7km2The basic premise of Vishal Bhardwaj’s enticingly titled “7 Khoon Maaf” is enough to generate excitement about the film. A woman marrying several times and killing off each of her husbands is the kind of story you don’t get to see too often in Bollywood, and if anyone can do justice to that kind of a dark theme, it has to be Bhardwaj. There wasn’t much that could go wrong with this one.

That’s exactly what I thought when I entered the theatre, more than seven months ago, to watch a movie called “Raavan“. And we all know what happened with that one. I might be accused of being a little harsh here but this film might be Vishal Bhardwaj’s “Raavan”.

Anjaana Anjaani: Suicidal story

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Making a film with just two characters and about their journey towards love is a concept that has worked quite well. The Ethan Hawke starrer “Before Sunrise” and its sequel “Before Sunset” come to mind immediately. These films had at their centre a great love story between two very interesting people and their interaction with each other itself was enough to take the story forward. It is of course entirely to the credit of the director and the scriptwriter that he can achieve that. And no matter how many foreign locales director Siddharth Anand shoots in and no matter how American his characters talk and act, he doesn’t come even close to creating that kind of interest and sympathy for them, or his film for that matter. “Anjaana Anjaani”, which is about Kiara and Aakash, two very whiny people who meet each other when they are trying to kill themselves, but by the time they change their mind, you might want to do the deed for them. They spend the 2-and-a-half-hour film driving around deserts and swimming in freezing water, pretending they are friends, when you could have saved them that trouble and told them they were going to fall in love in the first five minutes of the film. Their exchanges are childish to say the least and have none of the freshness and originality you might expect from a film that is anyway re-hashing an old formula. Both Ranbir Kapoor and Priyanka Chopra share a good chemistry on screen, but give the sense that they are trying too hard to make up for the listless script. The last scene especially is so bad it is cringe worthy and both actors ham it up like there is no tomorrow. Avoid this one unless you want to die of boredom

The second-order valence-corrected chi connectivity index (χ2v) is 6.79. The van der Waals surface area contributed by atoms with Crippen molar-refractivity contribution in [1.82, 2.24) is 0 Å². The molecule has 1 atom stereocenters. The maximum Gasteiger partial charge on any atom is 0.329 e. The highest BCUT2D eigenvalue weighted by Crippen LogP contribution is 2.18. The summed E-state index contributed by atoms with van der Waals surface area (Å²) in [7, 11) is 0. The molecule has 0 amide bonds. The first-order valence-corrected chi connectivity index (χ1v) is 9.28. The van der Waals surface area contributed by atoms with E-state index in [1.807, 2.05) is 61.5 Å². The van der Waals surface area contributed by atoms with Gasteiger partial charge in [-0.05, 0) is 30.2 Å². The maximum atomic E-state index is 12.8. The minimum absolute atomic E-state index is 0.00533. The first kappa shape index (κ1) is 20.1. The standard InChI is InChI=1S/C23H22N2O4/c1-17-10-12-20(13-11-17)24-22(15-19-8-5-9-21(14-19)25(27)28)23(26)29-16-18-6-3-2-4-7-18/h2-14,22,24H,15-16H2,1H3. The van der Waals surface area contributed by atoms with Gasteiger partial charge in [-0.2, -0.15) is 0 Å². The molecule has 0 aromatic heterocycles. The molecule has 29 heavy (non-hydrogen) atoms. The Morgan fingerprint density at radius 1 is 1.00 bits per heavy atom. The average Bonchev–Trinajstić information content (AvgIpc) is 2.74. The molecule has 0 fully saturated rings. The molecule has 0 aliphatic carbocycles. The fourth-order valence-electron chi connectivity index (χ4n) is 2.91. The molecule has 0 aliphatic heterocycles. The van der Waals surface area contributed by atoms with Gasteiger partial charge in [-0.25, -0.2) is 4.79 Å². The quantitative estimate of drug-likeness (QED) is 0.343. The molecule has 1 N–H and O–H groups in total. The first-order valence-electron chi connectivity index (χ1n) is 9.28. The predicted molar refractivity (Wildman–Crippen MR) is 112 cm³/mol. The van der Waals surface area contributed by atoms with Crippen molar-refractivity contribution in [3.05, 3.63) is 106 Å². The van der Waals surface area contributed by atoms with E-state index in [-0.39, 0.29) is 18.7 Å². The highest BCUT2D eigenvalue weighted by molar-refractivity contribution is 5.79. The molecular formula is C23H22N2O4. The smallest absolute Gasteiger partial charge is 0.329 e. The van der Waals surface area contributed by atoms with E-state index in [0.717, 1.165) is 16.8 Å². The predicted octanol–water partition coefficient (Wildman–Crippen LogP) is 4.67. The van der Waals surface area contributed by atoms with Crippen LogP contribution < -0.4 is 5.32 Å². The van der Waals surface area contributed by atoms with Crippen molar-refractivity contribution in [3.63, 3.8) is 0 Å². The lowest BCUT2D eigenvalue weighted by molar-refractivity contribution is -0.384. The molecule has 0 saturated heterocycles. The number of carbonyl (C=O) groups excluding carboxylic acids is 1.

AA2Making a film with just two characters and about their journey towards love is a concept that has worked quite well in the past.

The Ethan Hawke starrer “Before Sunrise” and its sequel “Before Sunset” come to mind immediately. These films had at their centre a great love story between two very interesting people and their interaction with each other itself was enough to take the story forward.

What’s Your Raashee: Celestial Disaster

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Ashutosh Gowariker’s “What’s Your Raashee” is supposed to be a light, romantic comedy about the search for a perfect bride.

It stars Priyanka Chopra in twelve different avatars, playing a girl from each zodiac sign and Harman Baweja as Yogesh Patel, the eligible groom who has to choose one of those girls.

Dostana: A spectacular first half but nothing great overall

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‘Dostana’ is a path-breaking Bollywood film alright. Maybe not for gay rights but certainly the number of times the word ‘gay’ has been used in a single film.

Indians hoping for a “Brokeback Mountain” may do well to stay away from this slapstick comedy about two men pretending to be a gay couple in order to lay hands on a top-notch condo overlooking the sun-kissed sands of Miami.